The reason for Corbyn's strength and success isn't difficult to work out - although it hides the fact he has played a blinder - he remains calm, sticks to his beliefs, refuses to engage in slanging matches with opponents, sets out clear and popular policies, and because of this, in contrast to his lacklustre opponents, he comes across as completely authentic. And the 'opponents', tainted by their embrace of the neoliberalism of New Labour, have had nothing to say for themselves, preferring to attack him and parrot out tired and vacuous soundbites. No wonder they are losing and Corbyn is packing halls all over England and Wales.

Many of the policies Jeremy Corbyn has unveiled so far are remarkably similar to the anti-austerity pro-public services policies you will find in the Green Party manifesto. These include support for a publicly delivered NHS, nationalisation of the railways and quantitative easing (QE) for investment in jobs and housing. On the latter point there are differences but the fact that QE is being proposed at all by Corbyn is very significant. All of these are common sense responses to the economic crisis we are in which are popular with the public and which could win Labour the next election if they united behind them.
"Jeremy Corbyn No More War crop" by Garry Knight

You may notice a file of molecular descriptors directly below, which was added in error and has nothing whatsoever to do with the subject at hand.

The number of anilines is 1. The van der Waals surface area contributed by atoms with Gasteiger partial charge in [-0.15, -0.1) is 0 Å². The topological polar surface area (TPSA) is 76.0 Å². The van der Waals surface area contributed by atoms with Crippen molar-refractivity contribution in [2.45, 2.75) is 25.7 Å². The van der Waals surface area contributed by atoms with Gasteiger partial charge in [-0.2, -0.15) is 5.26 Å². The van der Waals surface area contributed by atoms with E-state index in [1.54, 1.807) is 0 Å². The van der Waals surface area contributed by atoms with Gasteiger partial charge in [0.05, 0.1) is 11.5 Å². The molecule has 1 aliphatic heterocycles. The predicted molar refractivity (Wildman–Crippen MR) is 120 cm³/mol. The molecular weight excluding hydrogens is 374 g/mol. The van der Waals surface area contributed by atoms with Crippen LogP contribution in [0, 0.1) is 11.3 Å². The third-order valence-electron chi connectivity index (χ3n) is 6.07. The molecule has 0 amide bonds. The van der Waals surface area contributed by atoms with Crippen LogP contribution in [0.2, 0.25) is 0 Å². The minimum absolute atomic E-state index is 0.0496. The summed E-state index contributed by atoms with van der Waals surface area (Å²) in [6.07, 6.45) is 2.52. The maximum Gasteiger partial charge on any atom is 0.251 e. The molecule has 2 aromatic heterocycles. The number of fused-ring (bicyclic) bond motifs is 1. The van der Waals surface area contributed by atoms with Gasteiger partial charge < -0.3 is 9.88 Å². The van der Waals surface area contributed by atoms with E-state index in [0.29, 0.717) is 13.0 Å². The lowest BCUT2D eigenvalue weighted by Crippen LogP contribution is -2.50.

The real significance of the 'Corbyn effect' is that it scares the pants off the neoliberal establishment - they know that Corbyn could win, that his ideas are popular, and that they are a genuine backlash, and threat to the the cosy 'free' market, tax dodging, asset stripping, stitch-up that has been established in the UK over the past 30 years or so. Of course that anti-austerity backlash had to happen, and indeed has been happening for several years. The Green Party, which occupies the space vacated by Labour, and UKIP, which is largely a working class protest against austerity aimed at the wrong target (immigrants and the EU) together garnered 5 million or so votes at the last election. But how much more threatening if the Labour Party could turned against austerity?

At this point its worth quoting Owen Jones on Alastair Heath - the Deputy Editor of the Daily Telegraph:
"A Jeremy Corbyn victory would have a “disastrous effect”, he [Heath] warned, because it “would become acceptable again to call for nationalising vast swathes of industry, for massively hiking tax and for demonising business. The centre-ground would move inexorably towards a more statist position”."
Although there are significant differences between the Green Party and Labour, which mean that labour hasn't got the wherewithal to deal with climate change and move to the no growth economy that we all need, like my Green Party colleague Derek Wall, I would welcome a Corbyn victory. This is because, as Derek says, it would benefit the entire left not just Labour. Will Corbyn win? I'm not so sure. The knives will be out. He may well be defeated on second preferences. Yvette Cooper as the 'stop Corbyn' candidate may just edge him out, but whatever the result, the genie is out of the bottle, the Labour Party will have changed for the better, and anti-austerity will be firmly on the agenda in England and Wales.